Ever since childhood, the narrator has had a theory that the idea of God’s intestines is sacrilegious. God and “shit” are not compatible, he says, leaving him in an “either/or” situation. Either man has intestines because he was created in God’s image and God has intestines, or God really doesn’t have intestines and man is nothing like Him. As God has given freedom to humankind, He is not responsible for any atrocities that humankind may commit. God is, however, completely responsible for shit.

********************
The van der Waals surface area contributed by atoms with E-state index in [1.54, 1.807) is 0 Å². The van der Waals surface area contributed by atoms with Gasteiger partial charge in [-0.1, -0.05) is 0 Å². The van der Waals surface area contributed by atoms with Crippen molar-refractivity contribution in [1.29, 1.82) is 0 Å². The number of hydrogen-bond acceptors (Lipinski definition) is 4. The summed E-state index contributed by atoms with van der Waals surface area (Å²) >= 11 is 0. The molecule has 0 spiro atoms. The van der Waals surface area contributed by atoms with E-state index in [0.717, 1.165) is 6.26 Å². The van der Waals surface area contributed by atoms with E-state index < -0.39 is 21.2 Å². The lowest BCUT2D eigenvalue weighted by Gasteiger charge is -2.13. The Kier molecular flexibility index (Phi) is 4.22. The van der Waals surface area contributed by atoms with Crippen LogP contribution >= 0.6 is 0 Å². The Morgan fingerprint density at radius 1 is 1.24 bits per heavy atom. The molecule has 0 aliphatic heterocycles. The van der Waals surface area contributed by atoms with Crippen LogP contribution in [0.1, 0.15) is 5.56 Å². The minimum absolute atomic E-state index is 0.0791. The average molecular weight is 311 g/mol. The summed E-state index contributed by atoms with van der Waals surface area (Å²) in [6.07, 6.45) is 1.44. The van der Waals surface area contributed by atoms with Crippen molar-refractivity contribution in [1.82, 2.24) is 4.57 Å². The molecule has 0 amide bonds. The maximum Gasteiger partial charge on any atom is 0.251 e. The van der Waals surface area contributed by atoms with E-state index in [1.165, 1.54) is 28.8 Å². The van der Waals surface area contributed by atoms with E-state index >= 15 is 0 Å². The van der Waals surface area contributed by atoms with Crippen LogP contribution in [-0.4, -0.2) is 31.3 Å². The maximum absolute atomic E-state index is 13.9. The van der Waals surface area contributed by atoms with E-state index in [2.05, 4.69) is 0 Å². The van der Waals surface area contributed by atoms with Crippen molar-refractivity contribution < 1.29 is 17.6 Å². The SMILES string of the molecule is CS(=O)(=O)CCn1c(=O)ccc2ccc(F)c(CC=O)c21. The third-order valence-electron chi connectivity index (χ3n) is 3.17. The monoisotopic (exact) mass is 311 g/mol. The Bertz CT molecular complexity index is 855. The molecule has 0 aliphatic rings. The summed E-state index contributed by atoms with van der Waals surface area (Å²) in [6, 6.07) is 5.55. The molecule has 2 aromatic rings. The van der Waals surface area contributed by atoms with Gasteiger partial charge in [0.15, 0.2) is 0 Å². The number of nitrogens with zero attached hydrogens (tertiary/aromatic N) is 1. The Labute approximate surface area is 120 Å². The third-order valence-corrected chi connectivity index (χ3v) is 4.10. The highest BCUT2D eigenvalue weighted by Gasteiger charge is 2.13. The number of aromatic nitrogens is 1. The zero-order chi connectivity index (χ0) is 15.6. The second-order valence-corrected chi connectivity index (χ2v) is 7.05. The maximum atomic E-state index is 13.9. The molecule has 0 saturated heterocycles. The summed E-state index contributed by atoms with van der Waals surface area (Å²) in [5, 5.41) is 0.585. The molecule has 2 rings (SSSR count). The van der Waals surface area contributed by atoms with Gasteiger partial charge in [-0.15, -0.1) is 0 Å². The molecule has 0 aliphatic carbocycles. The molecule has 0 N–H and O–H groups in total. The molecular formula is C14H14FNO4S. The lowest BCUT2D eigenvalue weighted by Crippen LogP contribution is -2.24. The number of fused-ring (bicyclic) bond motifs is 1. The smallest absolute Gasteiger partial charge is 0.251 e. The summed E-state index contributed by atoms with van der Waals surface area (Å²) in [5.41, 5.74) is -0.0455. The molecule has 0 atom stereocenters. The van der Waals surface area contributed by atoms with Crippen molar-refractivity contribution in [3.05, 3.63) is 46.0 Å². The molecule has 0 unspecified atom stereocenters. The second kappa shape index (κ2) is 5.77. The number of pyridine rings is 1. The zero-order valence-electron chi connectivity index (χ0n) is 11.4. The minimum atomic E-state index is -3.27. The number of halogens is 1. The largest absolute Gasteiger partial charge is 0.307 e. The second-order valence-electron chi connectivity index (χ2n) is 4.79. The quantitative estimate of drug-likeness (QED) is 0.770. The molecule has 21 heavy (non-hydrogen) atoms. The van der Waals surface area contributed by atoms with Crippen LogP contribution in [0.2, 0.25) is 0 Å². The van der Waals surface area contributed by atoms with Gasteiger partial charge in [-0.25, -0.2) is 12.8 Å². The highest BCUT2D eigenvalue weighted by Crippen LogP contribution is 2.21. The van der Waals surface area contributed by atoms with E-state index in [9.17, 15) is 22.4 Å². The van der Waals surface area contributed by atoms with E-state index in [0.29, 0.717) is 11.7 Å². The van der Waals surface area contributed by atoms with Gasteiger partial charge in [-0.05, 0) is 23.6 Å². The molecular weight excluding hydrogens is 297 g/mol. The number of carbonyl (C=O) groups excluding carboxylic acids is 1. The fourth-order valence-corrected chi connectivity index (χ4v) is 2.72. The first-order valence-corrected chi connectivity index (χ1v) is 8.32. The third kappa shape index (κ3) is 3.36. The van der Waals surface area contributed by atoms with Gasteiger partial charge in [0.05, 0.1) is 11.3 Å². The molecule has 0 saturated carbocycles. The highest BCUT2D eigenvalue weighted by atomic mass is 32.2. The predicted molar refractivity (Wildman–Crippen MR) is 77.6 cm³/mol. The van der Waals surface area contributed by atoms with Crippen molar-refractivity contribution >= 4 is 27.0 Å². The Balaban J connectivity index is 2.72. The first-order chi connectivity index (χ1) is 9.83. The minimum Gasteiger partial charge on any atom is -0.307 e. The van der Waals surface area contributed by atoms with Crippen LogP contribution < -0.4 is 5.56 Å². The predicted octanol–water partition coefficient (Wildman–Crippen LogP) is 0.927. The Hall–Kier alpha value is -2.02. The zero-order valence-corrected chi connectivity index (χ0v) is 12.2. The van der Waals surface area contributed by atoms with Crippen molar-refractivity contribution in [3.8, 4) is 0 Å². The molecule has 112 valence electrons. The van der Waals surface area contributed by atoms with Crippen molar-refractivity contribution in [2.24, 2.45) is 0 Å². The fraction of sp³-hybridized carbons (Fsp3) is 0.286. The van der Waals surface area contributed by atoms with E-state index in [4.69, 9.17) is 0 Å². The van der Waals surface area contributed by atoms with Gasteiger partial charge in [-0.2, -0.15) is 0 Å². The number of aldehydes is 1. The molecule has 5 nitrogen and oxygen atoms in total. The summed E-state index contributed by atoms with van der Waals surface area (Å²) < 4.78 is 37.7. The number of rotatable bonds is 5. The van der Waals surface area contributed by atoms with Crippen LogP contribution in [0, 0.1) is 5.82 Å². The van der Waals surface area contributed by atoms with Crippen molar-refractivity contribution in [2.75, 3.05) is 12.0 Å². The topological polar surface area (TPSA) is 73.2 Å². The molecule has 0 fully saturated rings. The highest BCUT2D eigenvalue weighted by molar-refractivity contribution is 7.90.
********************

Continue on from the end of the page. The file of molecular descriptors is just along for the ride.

A couple of chapters later, Kundera also uses the word “shit” to explain his idea of kitsch and the role it plays in communism and politics. He says that kitsch is ignoring any “shit” that might be incompatible with life or a certain ideology, and ignoring God’s intestines is an example of such disregard. In this way, while God isn't responsible for humankind’s atrocities, He is responsible for kitsch, which often leads to such atrocities.